Tuesday, June 29, 2010

First time making Mushroom Soup

~My Recipe~
Serving: 2 person

~200g sliced fresh mushroom (preferably shitake mushroom/swiss brown mushroom)
~half white onion (sliced)
~potato(diced) *do not put too much or else you'll get mushroom paste instead of mushroom soup
~half tea spoon thyme *it's better to get fresh herbs, but those in bottles also do well
~50ml white wine
~30ml fresh milk
~50-80ml hot water (depends on how thick you want the soup to be)
~25g butter
~quarter tea spoon chicken stock
~half tea spoon crushed black pepper

1. Heat a pot with medium fire. Melt butter in pot. Add sliced onions and herbs. Fry for around 3minutes.
2. Add potato. When potato looks like it's sort of cooked, add the mushrooms. Stir fry for 10 minutes.
3. Add wine and chicken stock. Simmer for 30minutes. Add hot water if needed. (Just in case it burns out...Oh and make sure to stir it continuously...)
4. Pour the simmered ingredients into a blender. Pour milk into the blender. Roughly blend the ingredients.
5. Pour blended ingredients back into pot. Add hot water. Heat the mixture until it boils(a bit).And also make sure to stir it continuously...Add pepper and stir thoroughly...*You may add half tea spoon of salt if you think the soup is not salty enough...
6. Pour the mixture into 2 bowls and...wuala~~ You've just made yourself(and maybe someone else) delicious and creamy mushroom soup~~ =>

This was my first time cooking mushroom soup and it turned out GOOD~~ (well...maybe a little bit thick but still, it tasted yummy~~)I'm so happy...heehee =p

hmm...wonder what I should do next? MINESTRONE soup? oo or maybe TOMATO soup?

Monday, June 28, 2010

Standard Chartered KL Marathon 2010

Last Thursday and Friday, I volunteered for the Standard Chartered Marathon 2010 race pack collection. And I can say that was really a great experience...Since the first day of summer break, this was the first volunteer work that I've done so far. I have to admit that it was quite tedious though, volunteering from 12pm to 8pm for two days. But I learnt a lot from this experience. I took some pictures but because my comp 'kena' virus so I'd better not upload the photos just yet in case the virus 'infects' my phone. So basically what I had to do was to key in the runner's IC no. into the computer and pass a goodie bag (which includes the marathon singlet, a runner's guide, a New Balance 30% discount voucher and the runner's bib number) to the runner. As usual, there were times when there was an error with the computer system(for example, lag) and so the runner's had to wait and when they started to get impatient and questioned the problem, you could only answer that there was something wrong with the system. And then, some of them just explode like a volcano 'I've been queuing up for more than an hour and I still have to wait some more ar?' / 'You guys are so inefficient.' . Well... I have to admit that the system was a little inefficient though. Planning to volunteer again next year...maybe even join the marathon...maybe the 5km one...or the most, the 10km one... and this morning I was taken a back when my dad told me that someone collapsed and died while running the 10km category...According to the news, this young man died on the way to the hospital...and also the young man could not be saved also because the ambulance came late and it was not well-equiped...I guess the organisers will be having a hard time dealing with this problem...wish them all the best~~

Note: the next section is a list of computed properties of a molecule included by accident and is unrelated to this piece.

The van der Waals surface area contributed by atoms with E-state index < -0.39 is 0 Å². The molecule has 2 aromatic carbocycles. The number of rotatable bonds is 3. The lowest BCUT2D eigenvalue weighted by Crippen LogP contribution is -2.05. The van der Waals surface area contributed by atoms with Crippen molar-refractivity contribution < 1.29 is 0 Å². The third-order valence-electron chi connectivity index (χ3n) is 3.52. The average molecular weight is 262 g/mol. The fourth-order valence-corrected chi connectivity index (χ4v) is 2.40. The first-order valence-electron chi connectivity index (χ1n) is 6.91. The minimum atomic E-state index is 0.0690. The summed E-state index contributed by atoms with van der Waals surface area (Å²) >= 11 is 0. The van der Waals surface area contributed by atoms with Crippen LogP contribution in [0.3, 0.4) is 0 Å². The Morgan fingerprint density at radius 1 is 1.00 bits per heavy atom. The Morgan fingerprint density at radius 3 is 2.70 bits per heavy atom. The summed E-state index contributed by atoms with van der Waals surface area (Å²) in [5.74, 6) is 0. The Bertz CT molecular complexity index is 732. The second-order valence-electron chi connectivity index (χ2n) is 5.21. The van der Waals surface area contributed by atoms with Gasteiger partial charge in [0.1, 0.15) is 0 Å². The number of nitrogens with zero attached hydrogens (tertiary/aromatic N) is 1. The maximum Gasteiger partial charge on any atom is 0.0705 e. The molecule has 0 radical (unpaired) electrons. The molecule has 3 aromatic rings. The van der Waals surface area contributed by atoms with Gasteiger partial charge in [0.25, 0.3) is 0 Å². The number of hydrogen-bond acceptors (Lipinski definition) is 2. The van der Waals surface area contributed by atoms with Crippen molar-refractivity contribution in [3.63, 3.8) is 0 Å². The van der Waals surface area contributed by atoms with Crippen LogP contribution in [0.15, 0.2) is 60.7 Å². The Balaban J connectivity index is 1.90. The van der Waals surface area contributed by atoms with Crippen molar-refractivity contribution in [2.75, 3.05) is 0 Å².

Wednesday, June 23, 2010

Knee surgery and child birth

Haih...I guess I might not have time to blog tomorrow so I'll just blog all at one shot today...In case I forget the exciting parts. This morning, at 8am I arrived at Sunway Medical Center again. And today I got to witness a knee surgery and 2 Caesarean child births.